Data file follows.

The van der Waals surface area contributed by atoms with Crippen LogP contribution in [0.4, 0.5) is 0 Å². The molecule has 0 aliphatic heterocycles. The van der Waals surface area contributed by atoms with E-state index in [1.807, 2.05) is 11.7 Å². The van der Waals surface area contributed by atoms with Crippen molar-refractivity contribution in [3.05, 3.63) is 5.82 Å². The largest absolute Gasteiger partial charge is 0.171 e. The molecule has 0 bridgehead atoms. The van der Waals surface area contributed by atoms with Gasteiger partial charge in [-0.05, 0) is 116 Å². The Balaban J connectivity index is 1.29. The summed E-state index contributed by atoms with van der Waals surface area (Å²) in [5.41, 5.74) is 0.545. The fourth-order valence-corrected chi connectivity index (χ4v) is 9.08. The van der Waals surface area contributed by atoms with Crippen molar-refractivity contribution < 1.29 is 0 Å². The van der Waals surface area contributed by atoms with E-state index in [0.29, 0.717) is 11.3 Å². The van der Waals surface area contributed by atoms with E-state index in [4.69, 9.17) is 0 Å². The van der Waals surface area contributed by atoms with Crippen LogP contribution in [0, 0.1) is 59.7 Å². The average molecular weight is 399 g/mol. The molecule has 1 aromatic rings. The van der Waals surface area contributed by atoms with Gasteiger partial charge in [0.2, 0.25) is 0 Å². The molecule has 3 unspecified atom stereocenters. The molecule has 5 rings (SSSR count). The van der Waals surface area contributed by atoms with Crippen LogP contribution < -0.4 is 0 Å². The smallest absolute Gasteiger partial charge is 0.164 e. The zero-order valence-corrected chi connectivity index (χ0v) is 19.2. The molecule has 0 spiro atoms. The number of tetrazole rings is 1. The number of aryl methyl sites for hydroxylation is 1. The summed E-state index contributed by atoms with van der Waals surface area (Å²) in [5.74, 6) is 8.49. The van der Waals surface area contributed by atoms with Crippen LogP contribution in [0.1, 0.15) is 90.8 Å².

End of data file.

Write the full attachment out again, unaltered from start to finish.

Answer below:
The van der Waals surface area contributed by atoms with Crippen LogP contribution in [0.4, 0.5) is 0 Å². The molecule has 0 aliphatic heterocycles. The van der Waals surface area contributed by atoms with E-state index in [1.807, 2.05) is 11.7 Å². The van der Waals surface area contributed by atoms with Crippen molar-refractivity contribution in [3.05, 3.63) is 5.82 Å². The largest absolute Gasteiger partial charge is 0.171 e. The molecule has 0 bridgehead atoms. The van der Waals surface area contributed by atoms with Gasteiger partial charge in [-0.05, 0) is 116 Å². The Balaban J connectivity index is 1.29. The summed E-state index contributed by atoms with van der Waals surface area (Å²) in [5.41, 5.74) is 0.545. The fourth-order valence-corrected chi connectivity index (χ4v) is 9.08. The van der Waals surface area contributed by atoms with Crippen molar-refractivity contribution < 1.29 is 0 Å². The van der Waals surface area contributed by atoms with E-state index in [0.29, 0.717) is 11.3 Å². The van der Waals surface area contributed by atoms with E-state index in [4.69, 9.17) is 0 Å². The van der Waals surface area contributed by atoms with Crippen LogP contribution in [0, 0.1) is 59.7 Å². The average molecular weight is 399 g/mol. The molecule has 1 aromatic rings. The van der Waals surface area contributed by atoms with Gasteiger partial charge in [0.2, 0.25) is 0 Å². The molecule has 3 unspecified atom stereocenters. The molecule has 5 rings (SSSR count). The van der Waals surface area contributed by atoms with Crippen LogP contribution < -0.4 is 0 Å². The smallest absolute Gasteiger partial charge is 0.164 e. The zero-order valence-corrected chi connectivity index (χ0v) is 19.2. The molecule has 0 spiro atoms. The number of tetrazole rings is 1. The number of aryl methyl sites for hydroxylation is 1. The summed E-state index contributed by atoms with van der Waals surface area (Å²) in [5.74, 6) is 8.49. The van der Waals surface area contributed by atoms with Crippen LogP contribution in [0.1, 0.15) is 90.8 Å².